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Old 08-18-2008, 07:28 PM   #1
blisterman
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I'm new to the forum. About to brew my second ever batch of beer.

Just wondering though. I've heard references to people adding an existing beer to a new one. What would you hope to achieve with this? Does the existing beer impart some of its character on the new beer? Does it need to be a live, non pasteurised beer? When in the brewing process would you do this?

 
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Old 08-18-2008, 07:30 PM   #2
cheezydemon
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I have done it, I wouldn't recommend it, and I don't see it done too often.
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Old 09-17-2008, 12:07 AM   #3
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Quote:
Originally Posted by cheezydemon View Post
I have done it, I wouldn't recommend it, and I don't see it done too often.
Also a newbie here. Why would you do that? Other than experimentation, is there something it is supposed to add to the process? Should we get the MythBusters involved?

-Tripod
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Old 09-17-2008, 12:26 AM   #4
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usually it is used to carbonate the beer.

get this: you take some of the NEW beer, which is fresh with sugar, and add a small portion of that to your finished beer and then bottle condition.

instead of using corn sugar, you are using actual wort. if you make a duplicate of the original beer, then you actually have used nothing but the same ingredients throughout the entire batch.

This is called Krausening
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Old 09-17-2008, 12:32 AM   #5
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You may also be referring to a style of lambic called "gueze". A one year old lambic is blended with an aged one (3 yrs). This is similar to krausening since the new lambic still has sugars. It is then bottled and allowed to carbonate.

That is the only blended beer I have ever heard of.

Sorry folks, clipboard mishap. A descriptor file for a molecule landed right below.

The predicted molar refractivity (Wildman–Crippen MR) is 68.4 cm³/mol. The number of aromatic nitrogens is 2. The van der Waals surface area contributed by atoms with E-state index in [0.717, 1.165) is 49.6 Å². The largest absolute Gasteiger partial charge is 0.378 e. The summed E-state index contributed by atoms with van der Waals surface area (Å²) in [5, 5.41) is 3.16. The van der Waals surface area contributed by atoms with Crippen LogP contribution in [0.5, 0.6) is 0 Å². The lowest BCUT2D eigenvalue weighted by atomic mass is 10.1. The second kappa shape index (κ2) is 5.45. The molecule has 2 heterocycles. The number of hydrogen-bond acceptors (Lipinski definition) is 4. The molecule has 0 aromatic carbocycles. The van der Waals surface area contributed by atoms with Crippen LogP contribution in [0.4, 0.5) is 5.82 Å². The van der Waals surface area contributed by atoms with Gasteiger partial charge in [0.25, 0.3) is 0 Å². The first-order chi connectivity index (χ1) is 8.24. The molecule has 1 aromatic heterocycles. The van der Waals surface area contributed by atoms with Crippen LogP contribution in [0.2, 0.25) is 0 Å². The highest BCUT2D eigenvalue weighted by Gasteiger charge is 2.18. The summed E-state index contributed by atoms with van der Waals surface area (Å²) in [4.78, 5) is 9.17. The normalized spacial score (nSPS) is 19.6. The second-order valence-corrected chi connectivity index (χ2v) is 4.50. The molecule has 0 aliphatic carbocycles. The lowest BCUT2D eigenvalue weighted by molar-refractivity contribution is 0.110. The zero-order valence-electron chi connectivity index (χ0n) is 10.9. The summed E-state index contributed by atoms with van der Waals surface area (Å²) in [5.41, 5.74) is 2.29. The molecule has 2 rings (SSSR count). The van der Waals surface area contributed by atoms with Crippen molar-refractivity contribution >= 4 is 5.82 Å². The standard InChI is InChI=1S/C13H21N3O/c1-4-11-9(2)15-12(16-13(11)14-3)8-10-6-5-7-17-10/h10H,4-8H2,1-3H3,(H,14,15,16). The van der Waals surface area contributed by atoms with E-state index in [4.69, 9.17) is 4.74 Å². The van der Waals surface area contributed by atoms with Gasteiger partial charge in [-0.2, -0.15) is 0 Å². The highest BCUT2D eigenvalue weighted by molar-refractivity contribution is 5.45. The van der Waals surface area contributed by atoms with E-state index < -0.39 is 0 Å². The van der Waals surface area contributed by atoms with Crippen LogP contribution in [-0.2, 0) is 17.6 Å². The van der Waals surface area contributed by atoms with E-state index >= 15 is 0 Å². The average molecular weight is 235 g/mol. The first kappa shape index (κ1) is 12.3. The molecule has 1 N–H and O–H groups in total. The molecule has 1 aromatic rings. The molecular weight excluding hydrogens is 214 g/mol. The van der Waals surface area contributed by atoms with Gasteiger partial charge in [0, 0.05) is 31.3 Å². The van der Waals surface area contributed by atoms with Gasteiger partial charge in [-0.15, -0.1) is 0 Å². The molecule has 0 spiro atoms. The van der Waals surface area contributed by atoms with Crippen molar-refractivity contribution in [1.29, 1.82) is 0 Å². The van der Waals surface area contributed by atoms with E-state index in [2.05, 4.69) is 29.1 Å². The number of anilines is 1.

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Old 09-17-2008, 12:45 AM   #6
CGengo
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This is also done for a certain few styles like Old Ale and Gueuze. Like fine wine, some beers will develop complex flavor profiles when aged. These beers are often blended between batches to produce a final product with great complexity and balance - think whiskey. Of course, to blend your own beer, you'll need to have at least a couple years worth of batches ready for blending, so it's not something you need to worry about soon..or ever for that matter.

Oh...and welcome to the forum.

 
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Old 09-19-2008, 11:47 PM   #7
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Quote:
Originally Posted by DeathBrewer View Post
usually it is used to carbonate the beer.

get this: you take some of the NEW beer, which is fresh with sugar, and add a small portion of that to your finished beer and then bottle condition.

instead of using corn sugar, you are using actual wort. if you make a duplicate of the original beer, then you actually have used nothing but the same ingredients throughout the entire batch.

This is called Krausening
Thank you, DeathBrewer and all who cleared that up for me...

I could see where that could be useful...not so much for the fairly new home-brewer but I get the point. There is definitely a plus to keeping the ingredients pure throughout. I would imagine this is most useful for combining batches with very different ages.

-Tripod
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